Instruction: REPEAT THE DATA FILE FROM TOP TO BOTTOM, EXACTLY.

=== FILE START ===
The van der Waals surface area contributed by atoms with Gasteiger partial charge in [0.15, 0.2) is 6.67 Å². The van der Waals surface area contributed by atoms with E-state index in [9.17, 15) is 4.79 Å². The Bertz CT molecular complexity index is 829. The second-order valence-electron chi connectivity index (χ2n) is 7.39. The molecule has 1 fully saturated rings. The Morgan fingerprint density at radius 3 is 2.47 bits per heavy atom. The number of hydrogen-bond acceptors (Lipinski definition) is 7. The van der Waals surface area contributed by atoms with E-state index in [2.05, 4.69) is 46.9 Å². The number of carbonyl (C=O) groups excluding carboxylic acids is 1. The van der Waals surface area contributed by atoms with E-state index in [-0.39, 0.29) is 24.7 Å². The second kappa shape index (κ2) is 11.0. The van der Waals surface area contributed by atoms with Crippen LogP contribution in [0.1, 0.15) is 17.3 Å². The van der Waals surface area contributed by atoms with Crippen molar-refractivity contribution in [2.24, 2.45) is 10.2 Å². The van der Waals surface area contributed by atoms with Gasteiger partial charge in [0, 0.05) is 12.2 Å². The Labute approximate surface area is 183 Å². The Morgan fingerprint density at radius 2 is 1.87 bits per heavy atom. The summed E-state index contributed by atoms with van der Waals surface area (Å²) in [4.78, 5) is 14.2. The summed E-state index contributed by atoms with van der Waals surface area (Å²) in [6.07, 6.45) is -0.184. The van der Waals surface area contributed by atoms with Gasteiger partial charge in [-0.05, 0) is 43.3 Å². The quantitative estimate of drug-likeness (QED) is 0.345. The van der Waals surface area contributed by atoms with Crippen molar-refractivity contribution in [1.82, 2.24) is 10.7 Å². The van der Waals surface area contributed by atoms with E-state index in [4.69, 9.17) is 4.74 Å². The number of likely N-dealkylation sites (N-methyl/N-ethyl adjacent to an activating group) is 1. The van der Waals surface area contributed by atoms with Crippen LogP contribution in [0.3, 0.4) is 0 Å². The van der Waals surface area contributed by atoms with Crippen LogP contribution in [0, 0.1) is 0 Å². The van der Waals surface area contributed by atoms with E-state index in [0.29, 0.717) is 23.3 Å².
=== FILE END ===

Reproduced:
The van der Waals surface area contributed by atoms with Gasteiger partial charge in [0.15, 0.2) is 6.67 Å². The van der Waals surface area contributed by atoms with E-state index in [9.17, 15) is 4.79 Å². The Bertz CT molecular complexity index is 829. The second-order valence-electron chi connectivity index (χ2n) is 7.39. The molecule has 1 fully saturated rings. The Morgan fingerprint density at radius 3 is 2.47 bits per heavy atom. The number of hydrogen-bond acceptors (Lipinski definition) is 7. The van der Waals surface area contributed by atoms with E-state index in [2.05, 4.69) is 46.9 Å². The number of carbonyl (C=O) groups excluding carboxylic acids is 1. The van der Waals surface area contributed by atoms with E-state index in [-0.39, 0.29) is 24.7 Å². The second kappa shape index (κ2) is 11.0. The van der Waals surface area contributed by atoms with Crippen LogP contribution in [0.1, 0.15) is 17.3 Å². The van der Waals surface area contributed by atoms with Crippen molar-refractivity contribution in [2.24, 2.45) is 10.2 Å². The van der Waals surface area contributed by atoms with Gasteiger partial charge in [0, 0.05) is 12.2 Å². The Labute approximate surface area is 183 Å². The Morgan fingerprint density at radius 2 is 1.87 bits per heavy atom. The summed E-state index contributed by atoms with van der Waals surface area (Å²) in [4.78, 5) is 14.2. The summed E-state index contributed by atoms with van der Waals surface area (Å²) in [6.07, 6.45) is -0.184. The van der Waals surface area contributed by atoms with Gasteiger partial charge in [-0.05, 0) is 43.3 Å². The quantitative estimate of drug-likeness (QED) is 0.345. The van der Waals surface area contributed by atoms with Crippen molar-refractivity contribution in [1.82, 2.24) is 10.7 Å². The van der Waals surface area contributed by atoms with E-state index in [4.69, 9.17) is 4.74 Å². The number of likely N-dealkylation sites (N-methyl/N-ethyl adjacent to an activating group) is 1. The van der Waals surface area contributed by atoms with Crippen LogP contribution in [0.3, 0.4) is 0 Å². The van der Waals surface area contributed by atoms with Crippen LogP contribution in [0, 0.1) is 0 Å². The van der Waals surface area contributed by atoms with E-state index in [0.29, 0.717) is 23.3 Å².